A VOLUNTEER-RUN community hub has been set back by hundreds of pounds after it was targeted twice in one week.

The popular Victoria Community and Youth Centre in Whitefield had saved about £800 to upgrade its disco system for the dance, drama and young people's activities held at the venue.

It is understood that thieves stole a small quantity of lead, valued at about £20. But the team says the damage they have caused will cost more than £800 to fix.

Volunteers arrived at the site on Tuesday and Wednesday morning to find that tiles on the roof of the Charles Street building had been damaged overnight. They say they have reported the theft and damage to the police.

Charity chairman Dean Hamer, aged 31, said: “They have tried to remove the lead but in the process, they have ripped up roof tiles, pulled out insulation, and left a gap, which means that water is getting into the roof and causing damage. We have had terrible weather conditions too. We have had to remove all of the lead because we cannot risk this happening again.

“It is going to be near-impossible to catch whoever is responsible. Why would you target a community centre? It is there for the community at the end of the day.

"Something like this is a lot of money to us. We have £230 in our account. We have to find all of this money ourselves. It is a very difficult situation for us. We had saved that money up over several months, with the plan to wall-mount our speaker system and install disco lights for the youth club, dance and drama groups.”

The team behind the running of the centre, made up solely of volunteers, says it has fixed outgoings of between £1,100-£1,200 each month for its mortgage and bills. Income is generated by hiring the building out to various groups, and through funding bids.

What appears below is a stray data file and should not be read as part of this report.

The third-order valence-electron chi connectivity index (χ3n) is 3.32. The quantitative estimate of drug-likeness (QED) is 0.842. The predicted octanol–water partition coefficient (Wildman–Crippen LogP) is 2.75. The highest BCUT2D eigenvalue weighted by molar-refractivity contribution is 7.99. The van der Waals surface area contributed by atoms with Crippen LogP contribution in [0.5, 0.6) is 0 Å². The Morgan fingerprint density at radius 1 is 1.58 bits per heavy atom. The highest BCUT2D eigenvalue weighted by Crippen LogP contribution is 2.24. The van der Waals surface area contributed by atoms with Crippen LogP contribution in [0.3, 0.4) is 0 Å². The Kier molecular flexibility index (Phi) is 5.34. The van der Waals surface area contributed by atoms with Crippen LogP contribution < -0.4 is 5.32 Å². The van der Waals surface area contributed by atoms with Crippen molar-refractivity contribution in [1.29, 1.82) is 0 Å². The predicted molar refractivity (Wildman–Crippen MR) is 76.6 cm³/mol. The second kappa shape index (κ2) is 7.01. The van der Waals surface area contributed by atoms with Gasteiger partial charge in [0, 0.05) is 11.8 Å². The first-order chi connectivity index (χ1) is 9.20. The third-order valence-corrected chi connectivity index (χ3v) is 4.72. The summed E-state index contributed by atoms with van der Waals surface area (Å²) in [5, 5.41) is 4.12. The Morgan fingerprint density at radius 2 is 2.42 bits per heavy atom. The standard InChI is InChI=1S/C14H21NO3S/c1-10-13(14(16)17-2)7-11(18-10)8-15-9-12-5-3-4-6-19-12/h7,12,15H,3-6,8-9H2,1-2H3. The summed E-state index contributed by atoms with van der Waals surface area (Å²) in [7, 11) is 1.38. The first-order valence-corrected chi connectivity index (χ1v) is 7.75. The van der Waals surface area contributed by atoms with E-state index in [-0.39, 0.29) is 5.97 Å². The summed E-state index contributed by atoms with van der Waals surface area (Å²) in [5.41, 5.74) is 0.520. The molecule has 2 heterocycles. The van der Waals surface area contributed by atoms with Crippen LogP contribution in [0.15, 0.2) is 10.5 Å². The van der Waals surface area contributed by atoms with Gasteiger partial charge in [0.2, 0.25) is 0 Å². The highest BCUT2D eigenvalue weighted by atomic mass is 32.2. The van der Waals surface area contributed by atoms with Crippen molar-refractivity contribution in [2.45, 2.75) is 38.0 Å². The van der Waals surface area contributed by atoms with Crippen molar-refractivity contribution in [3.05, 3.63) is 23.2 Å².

The centre is already undergoing improvements, and the charity has recently paid out £5,500 to replace the ceiling tiles throughout the centre. They have also benefited from an £8,750 grant from Bury Council to install LED lighting, re-plaster and upgrade the entrance to the building.

The centre is used by several hundred people each week. "Victoria is a massive asset to this community", Mr Hamer said, "It is of huge value. We want to make it more sustainable, more energy efficient and more welcoming for everyone."

Victoria Community and Youth Centre began as a tenants and residents association, meeting at Whitefield Community Primary School on the Victoria estate.

The group formed a youth club and its work expanded, allowing them to purchase and move into their current premises in 2013.

From there, it operates the youth club as well as health and safety classes, first aid training, a job club, a food bank and more. In addition, it runs an allotment.

To donate to the centre, or to get involved, contact the team via their Facebook page, Victoria Community & Youth Center, or visit vcyc.org.uk.

Greater Manchester Police confirmed that they received two reports of theft and criminal damage at a property on Charles Street, Whitefield last week.